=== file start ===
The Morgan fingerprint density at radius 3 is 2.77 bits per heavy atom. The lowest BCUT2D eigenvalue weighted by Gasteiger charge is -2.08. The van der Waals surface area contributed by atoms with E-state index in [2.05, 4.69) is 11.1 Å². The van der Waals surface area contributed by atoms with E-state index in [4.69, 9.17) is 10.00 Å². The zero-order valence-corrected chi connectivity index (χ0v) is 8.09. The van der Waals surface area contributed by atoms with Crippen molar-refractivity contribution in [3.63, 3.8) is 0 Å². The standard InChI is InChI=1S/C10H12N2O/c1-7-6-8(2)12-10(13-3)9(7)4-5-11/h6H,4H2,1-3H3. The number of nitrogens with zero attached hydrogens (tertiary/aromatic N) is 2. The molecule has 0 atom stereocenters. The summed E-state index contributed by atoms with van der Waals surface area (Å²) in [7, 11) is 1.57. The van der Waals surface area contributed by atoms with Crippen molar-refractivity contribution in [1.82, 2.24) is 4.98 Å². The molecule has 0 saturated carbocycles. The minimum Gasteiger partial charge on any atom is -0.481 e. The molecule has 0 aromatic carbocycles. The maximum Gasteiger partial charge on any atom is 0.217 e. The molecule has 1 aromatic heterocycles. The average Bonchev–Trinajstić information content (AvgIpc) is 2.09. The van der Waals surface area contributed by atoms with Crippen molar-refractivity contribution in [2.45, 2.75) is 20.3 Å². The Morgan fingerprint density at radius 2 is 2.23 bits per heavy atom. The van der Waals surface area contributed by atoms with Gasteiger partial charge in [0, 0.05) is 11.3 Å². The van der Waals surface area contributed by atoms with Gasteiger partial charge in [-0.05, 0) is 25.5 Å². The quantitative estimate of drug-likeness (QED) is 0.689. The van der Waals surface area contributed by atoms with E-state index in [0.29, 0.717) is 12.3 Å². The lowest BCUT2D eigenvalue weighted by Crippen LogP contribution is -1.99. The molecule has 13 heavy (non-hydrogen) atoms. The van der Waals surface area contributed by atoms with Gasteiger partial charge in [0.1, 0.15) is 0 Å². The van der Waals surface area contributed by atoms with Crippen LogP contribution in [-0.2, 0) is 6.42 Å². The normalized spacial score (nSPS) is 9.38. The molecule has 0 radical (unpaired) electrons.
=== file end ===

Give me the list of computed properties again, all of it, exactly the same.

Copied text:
The Morgan fingerprint density at radius 3 is 2.77 bits per heavy atom. The lowest BCUT2D eigenvalue weighted by Gasteiger charge is -2.08. The van der Waals surface area contributed by atoms with E-state index in [2.05, 4.69) is 11.1 Å². The van der Waals surface area contributed by atoms with E-state index in [4.69, 9.17) is 10.00 Å². The zero-order valence-corrected chi connectivity index (χ0v) is 8.09. The van der Waals surface area contributed by atoms with Crippen molar-refractivity contribution in [3.63, 3.8) is 0 Å². The standard InChI is InChI=1S/C10H12N2O/c1-7-6-8(2)12-10(13-3)9(7)4-5-11/h6H,4H2,1-3H3. The number of nitrogens with zero attached hydrogens (tertiary/aromatic N) is 2. The molecule has 0 atom stereocenters. The summed E-state index contributed by atoms with van der Waals surface area (Å²) in [7, 11) is 1.57. The van der Waals surface area contributed by atoms with Crippen molar-refractivity contribution in [1.82, 2.24) is 4.98 Å². The molecule has 0 saturated carbocycles. The minimum Gasteiger partial charge on any atom is -0.481 e. The molecule has 0 aromatic carbocycles. The maximum Gasteiger partial charge on any atom is 0.217 e. The molecule has 1 aromatic heterocycles. The average Bonchev–Trinajstić information content (AvgIpc) is 2.09. The van der Waals surface area contributed by atoms with Crippen molar-refractivity contribution in [2.45, 2.75) is 20.3 Å². The Morgan fingerprint density at radius 2 is 2.23 bits per heavy atom. The van der Waals surface area contributed by atoms with Gasteiger partial charge in [0, 0.05) is 11.3 Å². The van der Waals surface area contributed by atoms with Gasteiger partial charge in [-0.05, 0) is 25.5 Å². The quantitative estimate of drug-likeness (QED) is 0.689. The van der Waals surface area contributed by atoms with E-state index in [0.29, 0.717) is 12.3 Å². The lowest BCUT2D eigenvalue weighted by Crippen LogP contribution is -1.99. The molecule has 13 heavy (non-hydrogen) atoms. The van der Waals surface area contributed by atoms with Gasteiger partial charge in [0.1, 0.15) is 0 Å². The van der Waals surface area contributed by atoms with Crippen LogP contribution in [-0.2, 0) is 6.42 Å². The normalized spacial score (nSPS) is 9.38. The molecule has 0 radical (unpaired) electrons.